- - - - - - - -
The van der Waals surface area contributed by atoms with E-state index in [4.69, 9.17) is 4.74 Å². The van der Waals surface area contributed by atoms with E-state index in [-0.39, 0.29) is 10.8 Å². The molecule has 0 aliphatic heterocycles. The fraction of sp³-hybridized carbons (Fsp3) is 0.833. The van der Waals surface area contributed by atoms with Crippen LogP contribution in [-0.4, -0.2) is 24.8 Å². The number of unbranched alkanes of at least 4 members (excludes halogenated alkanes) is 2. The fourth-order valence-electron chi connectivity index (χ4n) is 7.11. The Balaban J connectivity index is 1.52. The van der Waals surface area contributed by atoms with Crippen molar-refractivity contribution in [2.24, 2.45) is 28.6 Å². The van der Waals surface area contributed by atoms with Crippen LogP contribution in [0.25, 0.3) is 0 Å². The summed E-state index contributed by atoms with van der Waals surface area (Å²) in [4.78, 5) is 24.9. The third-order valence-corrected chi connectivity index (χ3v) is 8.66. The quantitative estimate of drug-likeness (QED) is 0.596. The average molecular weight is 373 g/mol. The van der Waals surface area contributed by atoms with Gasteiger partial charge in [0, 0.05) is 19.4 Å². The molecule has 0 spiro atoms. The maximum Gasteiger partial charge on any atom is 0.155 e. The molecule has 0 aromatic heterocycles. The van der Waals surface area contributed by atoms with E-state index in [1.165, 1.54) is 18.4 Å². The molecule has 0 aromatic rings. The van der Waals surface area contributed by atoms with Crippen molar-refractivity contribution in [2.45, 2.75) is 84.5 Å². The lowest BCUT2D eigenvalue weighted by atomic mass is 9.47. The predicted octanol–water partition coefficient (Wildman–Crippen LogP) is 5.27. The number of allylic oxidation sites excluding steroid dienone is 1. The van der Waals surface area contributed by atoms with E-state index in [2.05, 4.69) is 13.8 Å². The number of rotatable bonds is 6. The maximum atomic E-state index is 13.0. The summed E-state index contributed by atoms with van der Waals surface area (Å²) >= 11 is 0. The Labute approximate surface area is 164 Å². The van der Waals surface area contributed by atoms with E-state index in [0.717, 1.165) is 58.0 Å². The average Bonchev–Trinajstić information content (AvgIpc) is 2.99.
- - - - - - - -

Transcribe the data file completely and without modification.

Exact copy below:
The van der Waals surface area contributed by atoms with E-state index in [4.69, 9.17) is 4.74 Å². The van der Waals surface area contributed by atoms with E-state index in [-0.39, 0.29) is 10.8 Å². The molecule has 0 aliphatic heterocycles. The fraction of sp³-hybridized carbons (Fsp3) is 0.833. The van der Waals surface area contributed by atoms with Crippen LogP contribution in [-0.4, -0.2) is 24.8 Å². The number of unbranched alkanes of at least 4 members (excludes halogenated alkanes) is 2. The fourth-order valence-electron chi connectivity index (χ4n) is 7.11. The Balaban J connectivity index is 1.52. The van der Waals surface area contributed by atoms with Crippen molar-refractivity contribution in [2.24, 2.45) is 28.6 Å². The van der Waals surface area contributed by atoms with Crippen LogP contribution in [0.25, 0.3) is 0 Å². The summed E-state index contributed by atoms with van der Waals surface area (Å²) in [4.78, 5) is 24.9. The third-order valence-corrected chi connectivity index (χ3v) is 8.66. The quantitative estimate of drug-likeness (QED) is 0.596. The average molecular weight is 373 g/mol. The van der Waals surface area contributed by atoms with Gasteiger partial charge in [0, 0.05) is 19.4 Å². The molecule has 0 spiro atoms. The maximum Gasteiger partial charge on any atom is 0.155 e. The molecule has 0 aromatic heterocycles. The van der Waals surface area contributed by atoms with E-state index in [1.165, 1.54) is 18.4 Å². The molecule has 0 aromatic rings. The van der Waals surface area contributed by atoms with Crippen molar-refractivity contribution in [2.45, 2.75) is 84.5 Å². The lowest BCUT2D eigenvalue weighted by atomic mass is 9.47. The predicted octanol–water partition coefficient (Wildman–Crippen LogP) is 5.27. The number of allylic oxidation sites excluding steroid dienone is 1. The van der Waals surface area contributed by atoms with E-state index in [2.05, 4.69) is 13.8 Å². The number of rotatable bonds is 6. The maximum atomic E-state index is 13.0. The summed E-state index contributed by atoms with van der Waals surface area (Å²) >= 11 is 0. The Labute approximate surface area is 164 Å². The van der Waals surface area contributed by atoms with E-state index in [0.717, 1.165) is 58.0 Å². The average Bonchev–Trinajstić information content (AvgIpc) is 2.99.